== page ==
Callan Method of Learning/Teaching English

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Basil Fawlty
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I am seeking an opinion on the Callan method. This method of teaching English as a foreign language
is extremely popular in Poland now. Is it popular in your country? Is it really effective? Most of
the schools using this method guarantee passing FCE after the course. Do you think that this method
is good to learn/teach English on the post-FCE level? Or, do you think that Callan is not worth
your while at all? If you know Callan School in London, what is your opinion about it? Is it really
so famous?

Pawel Marciniak

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Serwis Usenet w portalu Gazeta.pl -> http://www.gazeta.pl/usenet/
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Cybercypher
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"Basil Fawlty" <[email protected]> burbled news:[email protected]:

[q1]> I am seeking an opinion on the Callan method. This method of teaching English as a foreign[/q1]
[q1]> language is extremely popular in Poland now. Is it popular in your country? Is it really[/q1]
[q1]> effective? Most of the schools using this method guarantee passing FCE after the course. Do you[/q1]
[q1]> think that this method is good to learn/teach English on the post-FCE level? Or, do you think that[/q1]
[q1]> Callan is not worth your while at all? If you know Callan School in London, what is your opinion[/q1]
[q1]> about it? Is it really so famous?[/q1]

I've never heard of this method, but reading through its advertising material on the Net,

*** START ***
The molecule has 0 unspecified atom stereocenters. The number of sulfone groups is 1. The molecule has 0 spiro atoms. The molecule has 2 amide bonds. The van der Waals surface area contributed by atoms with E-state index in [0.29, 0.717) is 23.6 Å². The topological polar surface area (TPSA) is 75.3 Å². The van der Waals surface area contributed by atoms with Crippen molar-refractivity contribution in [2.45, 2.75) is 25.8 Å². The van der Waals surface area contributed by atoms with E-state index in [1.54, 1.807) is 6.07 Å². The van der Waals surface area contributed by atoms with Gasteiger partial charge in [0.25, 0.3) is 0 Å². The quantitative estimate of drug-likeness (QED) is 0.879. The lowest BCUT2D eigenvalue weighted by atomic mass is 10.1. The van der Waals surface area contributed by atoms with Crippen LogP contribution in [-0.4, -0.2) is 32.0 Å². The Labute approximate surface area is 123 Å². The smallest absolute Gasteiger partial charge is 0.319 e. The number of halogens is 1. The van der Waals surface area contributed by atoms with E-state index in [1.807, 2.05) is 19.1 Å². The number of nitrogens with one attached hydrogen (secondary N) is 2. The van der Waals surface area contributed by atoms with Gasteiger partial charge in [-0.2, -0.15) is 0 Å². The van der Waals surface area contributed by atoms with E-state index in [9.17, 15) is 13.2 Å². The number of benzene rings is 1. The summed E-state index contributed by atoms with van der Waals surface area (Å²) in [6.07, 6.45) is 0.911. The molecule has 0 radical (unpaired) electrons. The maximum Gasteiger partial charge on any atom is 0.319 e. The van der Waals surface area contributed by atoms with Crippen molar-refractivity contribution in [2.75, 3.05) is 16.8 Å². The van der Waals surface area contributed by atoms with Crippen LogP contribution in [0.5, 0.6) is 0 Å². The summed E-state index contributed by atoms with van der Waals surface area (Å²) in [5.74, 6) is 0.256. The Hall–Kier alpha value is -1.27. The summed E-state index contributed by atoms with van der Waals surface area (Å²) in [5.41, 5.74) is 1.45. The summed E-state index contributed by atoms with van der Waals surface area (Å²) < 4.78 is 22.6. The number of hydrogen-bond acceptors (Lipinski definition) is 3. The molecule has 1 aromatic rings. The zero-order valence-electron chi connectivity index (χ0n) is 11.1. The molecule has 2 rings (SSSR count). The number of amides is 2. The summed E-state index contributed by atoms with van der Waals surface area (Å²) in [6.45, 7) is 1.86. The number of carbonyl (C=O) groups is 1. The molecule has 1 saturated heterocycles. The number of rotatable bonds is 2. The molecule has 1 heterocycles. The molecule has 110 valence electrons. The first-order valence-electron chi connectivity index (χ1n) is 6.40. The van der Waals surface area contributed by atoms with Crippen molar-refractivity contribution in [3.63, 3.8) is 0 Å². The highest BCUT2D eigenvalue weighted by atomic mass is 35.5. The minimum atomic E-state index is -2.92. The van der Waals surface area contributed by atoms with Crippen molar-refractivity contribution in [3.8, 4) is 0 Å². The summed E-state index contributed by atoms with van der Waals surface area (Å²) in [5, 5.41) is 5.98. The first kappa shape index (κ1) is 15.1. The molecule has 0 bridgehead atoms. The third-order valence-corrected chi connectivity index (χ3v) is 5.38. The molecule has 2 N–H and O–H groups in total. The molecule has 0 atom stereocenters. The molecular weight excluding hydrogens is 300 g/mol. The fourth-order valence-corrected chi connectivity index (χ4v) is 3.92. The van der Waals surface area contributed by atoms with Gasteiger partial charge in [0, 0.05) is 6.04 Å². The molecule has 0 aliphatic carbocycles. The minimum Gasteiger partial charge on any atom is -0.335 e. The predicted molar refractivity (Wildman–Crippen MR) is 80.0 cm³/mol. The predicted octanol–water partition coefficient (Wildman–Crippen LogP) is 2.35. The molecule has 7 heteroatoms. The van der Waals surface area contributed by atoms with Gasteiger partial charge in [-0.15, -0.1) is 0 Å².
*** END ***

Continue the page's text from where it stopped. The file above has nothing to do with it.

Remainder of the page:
http://www.callan.co.uk/english/index.htm

it looks like something I'd like to check out, simply because it recognizes a couple of important
principles that I have also recognized based on my years of teaching experience:

1. The more listening and speaking the student does, the faster the student's progress;

2. It is necessary to make things very interesting for students,
because learning a language is hard work and often boring;

3. It is necessary to ask the student questions constantly, but I don't stand up in front of the
class and ask them or ask students to answer them in a group. That does nothing positive, as
far as I can tell, and is just too boring for everyone concerned. I write everything down and
encourage students in my classes to use my topics and questions as examples for their own
topics and questions. It is important to make students realize that answers to the questions
are not the point of the class -- starting an interesting conversation is. If the questions
and topics are not interesting to the students involved, then there is no conversation. The
questions should be simple but allow for the most complex of answers so that they can be
answered by students at every level (it isn't as hard to write such questions as it seems),
and they must be plentiful, because unless there is a reason to talk, many students won't,
especially here in Far East Asia.

4. [Here's one that the Callan Method does not recognize] It's best to allow students to talk
about things that interest them most rather than forcing them to listen to and talk things
that are boring to them.

I did check the Call Method out on the Web, and here is one bad review I found:

Message 1: Callan Method-Repost Date: Fri, 28 Jun 2002 11:23:32 +0200 From: Tomek Wojciechowski
<[email protected]> Subject: Callan Method-Repost

Hello!

I submitted the following query (below) to linguistlist (Callan Method, 17, Jul, 2002) but I lost
all the replies due to a virus. Is it possible that all of you who wrote replies could send them to
me once again, that is, providing of course you saved them on your computers? I would be grateful.